A 29-year-old man with a 10 pack-year smoking history comes into the clinic with a severe headache. The pain surrounds his right eye and is associated with a runny nose, excessive tearing and a “droopy eyelid.” He describes the pain as stabbing that usually lasts about 30 minutes and occurs every day after he eats dinner. What is the most likely diagnosis?
A 32-year-old woman comes into the clinic complaining of severe right sided headaches around the temple. The pain occurs several times a day and lasts approximately 15 minutes and radiates to the right shoulder and arm. There is also associated nasal congestion and lacrimation during the episodes. The patient was treated with indomethacin with complete resolution of symptoms. What is the most likely diagnosis?
A 40-year-old man comes into the clinic with headaches. He has stabbing pain around the left temple that occurs numerous times during the day. The pain lasts 10-30 seconds at a time. He says he has excessive tearing from the left eye during these episodes. What is the most appropriate therapy?
A 25-year-old female presents to the clinic with headaches for a year that occur two to three times a month. The pain usually occurs on one side and is associated with nausea and light and sound sensitivity. During these episodes, she is unable to go to work. Over-the-counter anti-inflammatories are ineffective. Physical exam and vitals are normal. Which therapy is the most appropriate next option in treatment?
A 55-year-old female with a past medical history of coronary artery disease and ischemic stroke with residual mild left arm weakness presents with headaches for a year. Episodes occur two to three times a month. The pain is unilateral and is associated with nausea photophobia. During this episode, she is unable to go to work and over-the-counter anti-inflammatories have been ineffective. Physical exam and vitals are normal. Which abortive therapy is the most appropriate next step in management?
A 45-year-old female with a past medical history significant for asthma presents to the clinic for migraines with aura. Her headaches occur at least 13 times a month. She was given sumatriptan for abortive therapy six months ago but it has become ineffective. Her vital signs are stable. Her BMI is 33. Which of the following is the best next step in treatment?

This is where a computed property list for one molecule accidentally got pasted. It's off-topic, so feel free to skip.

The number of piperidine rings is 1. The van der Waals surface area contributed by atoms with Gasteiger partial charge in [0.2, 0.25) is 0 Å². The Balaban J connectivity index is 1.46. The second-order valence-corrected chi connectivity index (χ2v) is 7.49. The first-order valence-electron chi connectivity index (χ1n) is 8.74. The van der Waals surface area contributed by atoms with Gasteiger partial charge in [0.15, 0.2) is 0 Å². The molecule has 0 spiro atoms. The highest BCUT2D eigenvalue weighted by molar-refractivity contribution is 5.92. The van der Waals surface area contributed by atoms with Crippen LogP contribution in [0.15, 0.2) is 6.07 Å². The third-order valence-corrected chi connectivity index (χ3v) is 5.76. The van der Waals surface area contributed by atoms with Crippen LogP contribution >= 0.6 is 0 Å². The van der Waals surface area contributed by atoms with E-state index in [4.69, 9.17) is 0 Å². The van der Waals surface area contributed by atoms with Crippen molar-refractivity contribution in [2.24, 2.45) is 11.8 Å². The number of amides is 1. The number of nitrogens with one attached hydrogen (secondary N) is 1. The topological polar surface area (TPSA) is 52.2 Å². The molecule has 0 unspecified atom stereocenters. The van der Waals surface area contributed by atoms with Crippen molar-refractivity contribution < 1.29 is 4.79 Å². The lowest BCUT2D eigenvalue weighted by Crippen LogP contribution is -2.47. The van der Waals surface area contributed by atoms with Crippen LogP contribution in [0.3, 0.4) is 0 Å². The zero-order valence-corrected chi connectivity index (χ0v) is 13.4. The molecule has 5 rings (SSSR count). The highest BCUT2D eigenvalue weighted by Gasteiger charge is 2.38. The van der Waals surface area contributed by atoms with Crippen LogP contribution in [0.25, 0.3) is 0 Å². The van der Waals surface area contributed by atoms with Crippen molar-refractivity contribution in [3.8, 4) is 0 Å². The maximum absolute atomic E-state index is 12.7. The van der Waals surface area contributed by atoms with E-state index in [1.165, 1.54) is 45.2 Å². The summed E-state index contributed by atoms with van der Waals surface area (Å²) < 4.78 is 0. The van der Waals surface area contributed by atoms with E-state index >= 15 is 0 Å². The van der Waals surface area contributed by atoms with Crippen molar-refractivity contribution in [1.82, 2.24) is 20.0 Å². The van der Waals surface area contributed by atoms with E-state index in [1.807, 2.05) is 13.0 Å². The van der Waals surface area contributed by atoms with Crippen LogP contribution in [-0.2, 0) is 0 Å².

A 27-year-old female presented with a severe headache for the past 4 days. Last week she gave birth to a healthy baby boy. She says the pain is worse when sitting up or walking but laying down in bed provides some relief. A brain MRI with contrast is ordered which shows thickening and enhancement of the dura. What is the most appropriate therapy for this patient?
A 30-year-old female with a past medical history significant for acne, migraine without aura, and depression presents to the emergency room with severe recurrent headaches. She says the headaches come on quickly and only last a couple of minutes but are debilitating. CTH was normal. A CTA head and neck was performed which showed segmental artery narrowing in the proximal MCA territory. Which of the following medications was the most likely trigger of this patient’s presentation?
A 35-year-old woman presents to the clinic with headaches. Her past medical history is significant for migraines and a sprained ankle four months ago that she has been managing with daily NSAIDs. Her headaches started a month ago and have been occurring every day for the past three weeks. She describes the headaches as a band-like pressure around her head. Nothing has helped but the symptoms are worse in the mornings. A recent brain MRI was completed during an emergency room visit which was unremarkable. Which of the following is the most appropriate next step in therapy?